Despite the changes in the regimes in Russia and Brazil, More FX flexibility is not part of a wider trend. For example, the Czech central bank has not signalled any change yet. In August last year, it decided to introduce a EUR/CZK level at 1.27 to prevent a stronger currency from impacting the growth outlook. This policy has been quite successful as inflation has picked up. This is in sharp contrast to Poland and Hungary where deflation is still the rule of the game. It is likely that the Czech central bank will keep this policy in place to further support economic growth. We expect the central bank to abandon the EUR/CZK peg in 2016 when growth is strong enough to handle a stronger Czech Koruna with rate hikes at a later stage.

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…and FX intervention by Asian central banks is also continuing…

Foreign currency reserves in several Asian central banks including India, Thailand, South Korea and Taiwan have declined in the past few months. Though this could be due to a decline in value of foreign reserve currencies such as the euro and Japanese yen value relative to the US dollar, we suspect that they have been in the market defending volatility in their currencies.

…because of uncertainty about monetary policy in the US…

Uncertainty surrounding the timing and pace of rate hikes by the US Federal Reserve has resulted in higher volatility among Asian currencies in the past few months. Though there has been no hard evidence that the central bank of Indonesia has been actively defending weakness in the rupiah, they have warned that they stand ready to act against volatility in the currency. We think that they would be defending weakness in the rupiah towards 12,300 versus the US dollar. Surprisingly, volatility in the Indian rupee has been relatively subdued compared to other Asian currencies. The decline in foreign currency reserves signals that the Reserve Bank of India may have been defending the 62 level as that they have previously stated a preferential rupee range of 58-62 against the USD.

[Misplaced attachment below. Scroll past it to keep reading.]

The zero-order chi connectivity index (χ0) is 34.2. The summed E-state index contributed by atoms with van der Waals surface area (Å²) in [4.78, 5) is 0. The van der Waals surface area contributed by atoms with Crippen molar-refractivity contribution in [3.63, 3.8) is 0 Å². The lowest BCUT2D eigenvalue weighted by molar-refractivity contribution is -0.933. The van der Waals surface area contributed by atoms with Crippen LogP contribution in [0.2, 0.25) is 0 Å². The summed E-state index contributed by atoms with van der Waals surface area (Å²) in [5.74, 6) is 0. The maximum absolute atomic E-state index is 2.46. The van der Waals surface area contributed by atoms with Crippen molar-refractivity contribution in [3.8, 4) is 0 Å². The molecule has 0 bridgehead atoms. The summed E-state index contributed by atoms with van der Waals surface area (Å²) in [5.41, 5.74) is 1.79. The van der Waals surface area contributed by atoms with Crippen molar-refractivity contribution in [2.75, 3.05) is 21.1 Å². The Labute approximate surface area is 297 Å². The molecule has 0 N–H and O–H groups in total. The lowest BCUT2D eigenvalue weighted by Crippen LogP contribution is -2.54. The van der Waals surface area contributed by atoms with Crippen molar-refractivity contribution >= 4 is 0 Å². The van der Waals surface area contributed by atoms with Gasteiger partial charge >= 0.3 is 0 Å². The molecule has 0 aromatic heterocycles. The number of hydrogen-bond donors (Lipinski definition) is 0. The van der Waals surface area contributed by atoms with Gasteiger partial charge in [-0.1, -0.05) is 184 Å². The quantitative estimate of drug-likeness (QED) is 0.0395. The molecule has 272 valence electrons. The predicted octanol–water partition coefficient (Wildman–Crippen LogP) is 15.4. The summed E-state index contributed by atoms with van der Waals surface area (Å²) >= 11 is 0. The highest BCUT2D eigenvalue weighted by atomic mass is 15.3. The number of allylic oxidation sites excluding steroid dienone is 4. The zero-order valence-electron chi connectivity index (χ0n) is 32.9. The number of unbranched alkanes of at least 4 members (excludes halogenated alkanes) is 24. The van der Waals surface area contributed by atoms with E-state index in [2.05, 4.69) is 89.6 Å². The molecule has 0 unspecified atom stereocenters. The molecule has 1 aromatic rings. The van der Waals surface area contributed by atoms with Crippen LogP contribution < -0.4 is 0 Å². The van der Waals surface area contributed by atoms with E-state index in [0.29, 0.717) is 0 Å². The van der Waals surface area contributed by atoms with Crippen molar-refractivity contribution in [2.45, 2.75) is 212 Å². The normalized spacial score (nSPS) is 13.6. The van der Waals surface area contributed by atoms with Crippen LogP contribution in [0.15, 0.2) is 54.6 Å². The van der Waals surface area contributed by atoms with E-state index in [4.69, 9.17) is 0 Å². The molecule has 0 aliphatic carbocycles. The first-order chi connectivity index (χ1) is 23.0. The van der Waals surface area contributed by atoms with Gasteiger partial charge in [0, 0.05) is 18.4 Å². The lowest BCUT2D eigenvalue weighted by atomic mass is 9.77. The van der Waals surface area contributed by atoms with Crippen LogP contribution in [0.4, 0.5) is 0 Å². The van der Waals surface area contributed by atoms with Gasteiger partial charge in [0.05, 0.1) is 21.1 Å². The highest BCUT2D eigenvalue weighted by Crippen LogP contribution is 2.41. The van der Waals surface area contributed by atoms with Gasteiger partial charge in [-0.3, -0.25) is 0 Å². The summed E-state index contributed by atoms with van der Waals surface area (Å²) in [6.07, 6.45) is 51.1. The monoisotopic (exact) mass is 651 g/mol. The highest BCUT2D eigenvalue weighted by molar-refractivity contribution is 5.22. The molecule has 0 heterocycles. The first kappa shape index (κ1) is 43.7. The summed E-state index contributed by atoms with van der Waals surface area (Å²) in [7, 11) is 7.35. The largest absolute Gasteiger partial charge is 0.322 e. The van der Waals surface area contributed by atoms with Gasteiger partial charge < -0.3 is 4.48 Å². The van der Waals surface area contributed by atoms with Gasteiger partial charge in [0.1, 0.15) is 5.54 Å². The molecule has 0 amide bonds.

…and weakness in the Japanese yen

Weakness in the Japanese yen has also triggered a reaction by Asian central banks. Since the Bank of Japan announced its first qualitative and quantitative easing programme on April 2013, the South Korean won has appreciated by more than 25% against the yen. This has resulted in concerns of loss of export competitiveness of South Korea’s exports given the country’s high export similarity with Japan. The Bank of Korea (BoK) has recently stated that the weak yen adds to downside risks to the economy and will take action if needed. We judge that the BoK has been actively selling the won since 31 October, when the BoJ increased monetary stimulus. This is because among emerging Asian currencies the won has underperformed the most against the US dollar and appreciated the least against the yen.

In addition, it is likely that the central bank of Taiwan may be now taking the same approach. This would be driven by the recent strength of the Taiwan dollar versus the Japanese yen, which is unfavourable for their exports. We expect that they keep a close eye on developments in the crosses TWD/JPY and KRW/JPY.

In the case of China, we think that the People’s Bank of China (PBoC) has allowed the Chinese yuan to be determined by market forces in recent months. However, it is highly likely that action will be taken by the PBoC should yuan movements become more volatile or if they judge that the level of currency is becoming misaligned with economic fundamentals.